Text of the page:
Apparently the verb is based on the noun vertu, presumably with its meaning of “strength”: make a show of strength > make an effort.
se fier (à)
Mostly only pronominal. “To trust, rely on.”
- On peut se fier à lui. (You can trust him.)8
- Il ne faut pas se fier aux apparences. (You can’t trust appearances.)
The TLFi entry for se fier has this wonderful example from Claudel:
Ne te fie pas aux femmes blondes, car elles sont lâches et infidèles. Ni aux noires, car elles sont dures et jalouses. Ni aux châtaines. Ne te fie pas aux femmes! Ne te fie pas à la figure perfide qui est pleine de lignes / Et de secrets, comme la main!
Don’t trust blonds, for they are craven and faithless. Nor brunettes, for they are hard and jealous. Nor brown-haired women. Don’t trust women! Don’t trust the treacherous face that is full of lines / And secrets, like your hand!–Claudel, Échange,1894, I, p. 670.
See also se méfier (de) below.
What does the reflexive pronoun add to ordinary imaginer? As I say elsewhere: “The pronominal form (s’imaginer) puts slightly greater emphasis on the personal, private, inward-directed (and perhaps illusory?) character of the psychic event.” You are not only calling up images in your mind, you are contemplating them (perhaps delectating in them).
- « On n’est jamais si heureux ni si malheureux qu’on s’imagine ». (One is never as happy or as unhappy or as unhappy as one fancies.)–La Rochefoucauld
- « N’allez pas vous imaginer que le premier devoir de notre état soit de nous venir en aide les unes aux autres… ». (Don’t go thinking to yourself that the first duty of our state is to come to each other’s aid…)–Bernanos
- Le pauvre homme se trouvait sous la flotte, sans abri, imaginez-vous! (The poor fellow found himself in a downpour without any shelter; just imagine!)
- Imaginez-vous la tour Eiffel fendue en deux de haut en bas! (Picture to yourself the Eiffel Tower split in two from top to bottom!)
se joindre (à)
As I say elsewhere regarding joindre and se joindre:
- Joindre usually means to join two things together.
- To “join” a group (as, at a table) is se joindre à.
- To catch up with someone already in motion is rejoindre.
se méfier (de)
The negative of se fier (à).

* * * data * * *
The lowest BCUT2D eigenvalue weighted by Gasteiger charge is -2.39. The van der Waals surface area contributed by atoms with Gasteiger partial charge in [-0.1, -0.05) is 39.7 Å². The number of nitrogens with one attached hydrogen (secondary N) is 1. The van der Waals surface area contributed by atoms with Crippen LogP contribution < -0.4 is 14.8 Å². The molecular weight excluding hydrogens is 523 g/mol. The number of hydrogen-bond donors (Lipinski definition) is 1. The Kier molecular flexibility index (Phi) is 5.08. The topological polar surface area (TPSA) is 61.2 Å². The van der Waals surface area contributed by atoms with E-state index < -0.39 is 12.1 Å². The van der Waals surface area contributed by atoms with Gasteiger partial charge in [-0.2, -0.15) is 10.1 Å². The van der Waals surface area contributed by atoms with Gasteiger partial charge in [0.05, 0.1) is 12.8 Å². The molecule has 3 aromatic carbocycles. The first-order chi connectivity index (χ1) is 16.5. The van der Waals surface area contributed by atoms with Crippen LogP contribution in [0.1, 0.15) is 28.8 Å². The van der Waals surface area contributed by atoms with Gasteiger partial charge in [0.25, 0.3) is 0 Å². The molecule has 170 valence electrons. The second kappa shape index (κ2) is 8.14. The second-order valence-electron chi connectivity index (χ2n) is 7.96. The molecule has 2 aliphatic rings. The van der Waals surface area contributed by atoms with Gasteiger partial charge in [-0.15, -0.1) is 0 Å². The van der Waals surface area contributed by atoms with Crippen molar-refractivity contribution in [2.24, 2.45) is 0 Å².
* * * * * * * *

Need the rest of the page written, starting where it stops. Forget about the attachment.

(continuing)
- Méfie-toi de lui! (Don’t trust him!) Mefie-toi de leurs projets ambitieux! (Don’t trust their ambitious schemes!)
- Si quelqu’un vous promet le ciel, méfiez-vous! (If somebody promises you the sky, beware!)
- Il y a quelque chose qui cloche dans cette affaire. Il faut s’en méfier! (Something isn’t quite right in this business. Better be careful!)
se mettre (à)
Se mettre (à) is in no way problematical, since it is easy to see how “to put oneself to (doing something)” can be the equivalent of “to begin (to do something)” (= commencer [à/de]). But it is very common and should be learned.
- Pour faire preuve qu’il n’avait pas peur, Pierre s’est mis à chantonner des airs populaires. (To show he was not afraid, Pierre began humming popular songs.)
- Mettons-nous tout de suite au travail! (Let’s start in on work right away!)
se moquer (de)
A classic case of a “subjective” pronominal verb, in which the reflexive pronoun truly has no lexical-syntatical function, but merely underlines that the action is inward-originating.
- Il ne faut pas se moquer de son professeur. (One mustn’t make fun of one’s teacher.)
- On me dit que je recevrai un juste châtiment. Je me moque de leurs menaces! (They say I will be justly punished. I don’t give a hang for their threats!)
- Je me moque volontiers de moi-même. (I quite happily make fun of myself.)
Se prendre (à) is yet another way (not quite as common) to say “to begin (to do something).” See below.
se passer, se passer (de)
Ordinary passer has two principal uses:
- Transitive: “to spend” (time doing something)
- « Je vais passer mon ciel à faire du bien sur la terre ». (I am going to spend my [time in] heaven doing good on earth.) –Thérèse de Lisieux
- Ne sachant pas que nous étions à l’hôtel, notre pauvre ami a passé des heures à notre recherche. (Not knowing we were at the hotel, our poor friend spent hours looking for us.)
- Intransitive (mostly): “to pass” (by a place; also metaphorically)
- « Le chien aboie; la caravane passe ». (The dog barks, [and still] the caravan passes by = People can say what they like.)
- Georges est9 passé au bureau cette après-midi. (George came by the office this afternoon.)
- Nous sommes tous passés par là. (We’ve all had the same experience [literally: “We have all passed that way.”])